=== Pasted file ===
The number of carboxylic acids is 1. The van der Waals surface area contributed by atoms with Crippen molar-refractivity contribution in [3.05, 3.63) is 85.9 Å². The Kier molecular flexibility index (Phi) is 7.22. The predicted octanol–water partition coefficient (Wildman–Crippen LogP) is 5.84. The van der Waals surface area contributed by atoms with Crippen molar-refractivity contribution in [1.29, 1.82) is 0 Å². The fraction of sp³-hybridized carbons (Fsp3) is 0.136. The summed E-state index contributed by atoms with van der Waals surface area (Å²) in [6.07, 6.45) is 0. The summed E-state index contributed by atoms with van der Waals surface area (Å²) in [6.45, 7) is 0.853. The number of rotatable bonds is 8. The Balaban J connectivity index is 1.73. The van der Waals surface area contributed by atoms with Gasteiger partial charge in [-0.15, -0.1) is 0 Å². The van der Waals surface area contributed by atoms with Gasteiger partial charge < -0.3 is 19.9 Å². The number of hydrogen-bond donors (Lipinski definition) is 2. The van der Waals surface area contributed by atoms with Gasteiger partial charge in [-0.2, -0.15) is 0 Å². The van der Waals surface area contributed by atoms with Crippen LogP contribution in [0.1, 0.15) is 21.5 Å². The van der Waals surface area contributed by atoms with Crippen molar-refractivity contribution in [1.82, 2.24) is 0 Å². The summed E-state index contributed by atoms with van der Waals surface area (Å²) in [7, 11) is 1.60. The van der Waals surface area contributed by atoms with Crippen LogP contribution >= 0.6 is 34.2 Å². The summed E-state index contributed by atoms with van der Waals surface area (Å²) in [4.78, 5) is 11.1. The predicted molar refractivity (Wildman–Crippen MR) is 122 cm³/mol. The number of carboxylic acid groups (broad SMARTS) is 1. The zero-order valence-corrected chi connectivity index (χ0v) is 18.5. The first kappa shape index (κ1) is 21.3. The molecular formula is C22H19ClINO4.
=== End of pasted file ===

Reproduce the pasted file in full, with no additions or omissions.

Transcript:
The number of carboxylic acids is 1. The van der Waals surface area contributed by atoms with Crippen molar-refractivity contribution in [3.05, 3.63) is 85.9 Å². The Kier molecular flexibility index (Phi) is 7.22. The predicted octanol–water partition coefficient (Wildman–Crippen LogP) is 5.84. The van der Waals surface area contributed by atoms with Crippen molar-refractivity contribution in [1.29, 1.82) is 0 Å². The fraction of sp³-hybridized carbons (Fsp3) is 0.136. The summed E-state index contributed by atoms with van der Waals surface area (Å²) in [6.07, 6.45) is 0. The summed E-state index contributed by atoms with van der Waals surface area (Å²) in [6.45, 7) is 0.853. The number of rotatable bonds is 8. The Balaban J connectivity index is 1.73. The van der Waals surface area contributed by atoms with Gasteiger partial charge in [-0.15, -0.1) is 0 Å². The van der Waals surface area contributed by atoms with Gasteiger partial charge < -0.3 is 19.9 Å². The number of hydrogen-bond donors (Lipinski definition) is 2. The van der Waals surface area contributed by atoms with Gasteiger partial charge in [-0.2, -0.15) is 0 Å². The van der Waals surface area contributed by atoms with Crippen LogP contribution in [0.1, 0.15) is 21.5 Å². The van der Waals surface area contributed by atoms with Crippen molar-refractivity contribution in [1.82, 2.24) is 0 Å². The summed E-state index contributed by atoms with van der Waals surface area (Å²) in [7, 11) is 1.60. The van der Waals surface area contributed by atoms with Crippen LogP contribution >= 0.6 is 34.2 Å². The summed E-state index contributed by atoms with van der Waals surface area (Å²) in [4.78, 5) is 11.1. The predicted molar refractivity (Wildman–Crippen MR) is 122 cm³/mol. The number of carboxylic acid groups (broad SMARTS) is 1. The zero-order valence-corrected chi connectivity index (χ0v) is 18.5. The first kappa shape index (κ1) is 21.3. The molecular formula is C22H19ClINO4.